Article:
Despite a few occasional hiccups, markets have been on a historic 10-year bull run. Globally, the macro picture is still looking decently good, as company earnings growth appears strong, and equity market valuations remain attractive, particularly relative to cash and fixed income.
Risk-taking is en vogue. Are we in for another round of the musical chairs game?
Those high market valuations, and an abundance of cheap money fuelled by low interest rates, also led to investors becoming irrationally exuberant and increasingly careless. Even professional allocators have started to turn a blind eye towards the fact that, the longer this party lasts, the harsher the reality might sink in once the music stops playing. What happens to most portfolios once markets get choppy, or even crash? Is your portfolio all-weather proof?
Due to technological change, future market crashes could be more violent than expected
It does not take a long memory to imagine what happens in those instances. The last two decades have brought us the dot com bubble, the global financial crisis, the European debt crisis, and multiple flash crashes. Several of those crashes resulted in losses of more than 50% of capital. With automated trading systems becoming prevalent worldwide, the next crash could not only come without warning but surprise us with its violence.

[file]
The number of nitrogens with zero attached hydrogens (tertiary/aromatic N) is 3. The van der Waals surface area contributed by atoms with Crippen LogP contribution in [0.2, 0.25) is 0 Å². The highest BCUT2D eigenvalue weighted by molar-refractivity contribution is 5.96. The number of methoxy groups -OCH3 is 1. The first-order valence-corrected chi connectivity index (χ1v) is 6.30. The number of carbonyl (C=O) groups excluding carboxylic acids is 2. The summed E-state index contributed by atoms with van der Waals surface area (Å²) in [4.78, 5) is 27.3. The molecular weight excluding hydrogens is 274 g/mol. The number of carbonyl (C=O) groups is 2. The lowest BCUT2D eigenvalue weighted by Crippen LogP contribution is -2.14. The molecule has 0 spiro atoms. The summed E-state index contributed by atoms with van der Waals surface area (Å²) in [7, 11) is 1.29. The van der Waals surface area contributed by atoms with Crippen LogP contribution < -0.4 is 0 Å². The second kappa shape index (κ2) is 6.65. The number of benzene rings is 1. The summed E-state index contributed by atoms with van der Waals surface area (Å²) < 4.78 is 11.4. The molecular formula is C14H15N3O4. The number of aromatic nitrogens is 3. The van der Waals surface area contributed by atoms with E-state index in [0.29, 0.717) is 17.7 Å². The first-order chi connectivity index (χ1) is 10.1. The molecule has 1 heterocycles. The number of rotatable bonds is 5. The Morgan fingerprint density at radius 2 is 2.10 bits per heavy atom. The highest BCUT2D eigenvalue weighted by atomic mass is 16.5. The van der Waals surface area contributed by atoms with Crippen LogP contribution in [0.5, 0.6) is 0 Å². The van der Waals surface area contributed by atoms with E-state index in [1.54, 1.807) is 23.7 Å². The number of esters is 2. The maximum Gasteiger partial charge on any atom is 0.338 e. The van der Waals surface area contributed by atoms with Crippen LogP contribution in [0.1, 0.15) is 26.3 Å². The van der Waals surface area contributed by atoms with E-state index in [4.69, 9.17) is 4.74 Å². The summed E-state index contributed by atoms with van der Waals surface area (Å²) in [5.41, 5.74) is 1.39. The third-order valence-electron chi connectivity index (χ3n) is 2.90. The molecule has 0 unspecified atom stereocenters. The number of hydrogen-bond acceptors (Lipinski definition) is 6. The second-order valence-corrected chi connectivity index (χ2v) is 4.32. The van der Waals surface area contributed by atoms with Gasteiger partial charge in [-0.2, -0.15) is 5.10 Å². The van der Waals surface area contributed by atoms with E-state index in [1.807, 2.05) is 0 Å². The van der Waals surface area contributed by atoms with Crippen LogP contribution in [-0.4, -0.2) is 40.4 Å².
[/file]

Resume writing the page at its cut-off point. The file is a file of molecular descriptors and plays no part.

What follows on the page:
Can returns be achieved in nervous makets? How can one protect capital should they suddenly correct?
Traditionally, installing any decent level of portfolio protection either meant buying put options or going into cash. The first method can be expensive and is somewhat frowned upon by professional investors. The latter, particularly if it lasted longer than a few days, would get any professional money manager into the delicate situation of not only having to explain why they charge fees for cash management, but also the impact of negative interest rates on that cash! A two-pronged approach to dealing with difficult markets
The approach we have been focusing on trades quantitatively in the volatility asset class to harvest the volatility risk premium systematically. Also, it trades global equity index futures to benefit from big moves in equity markets. In a portfolio context, this should result in a negative correlation to equities and other asset classes.
Disclaimer: The above article is for educational purposes only and does neither constitue investment advice nor shoul it be considered to be an invitation or recommendation to buy securities or any other investment products. Please consult your financial advisor about the risks and opoortunities prior to making investment decisions.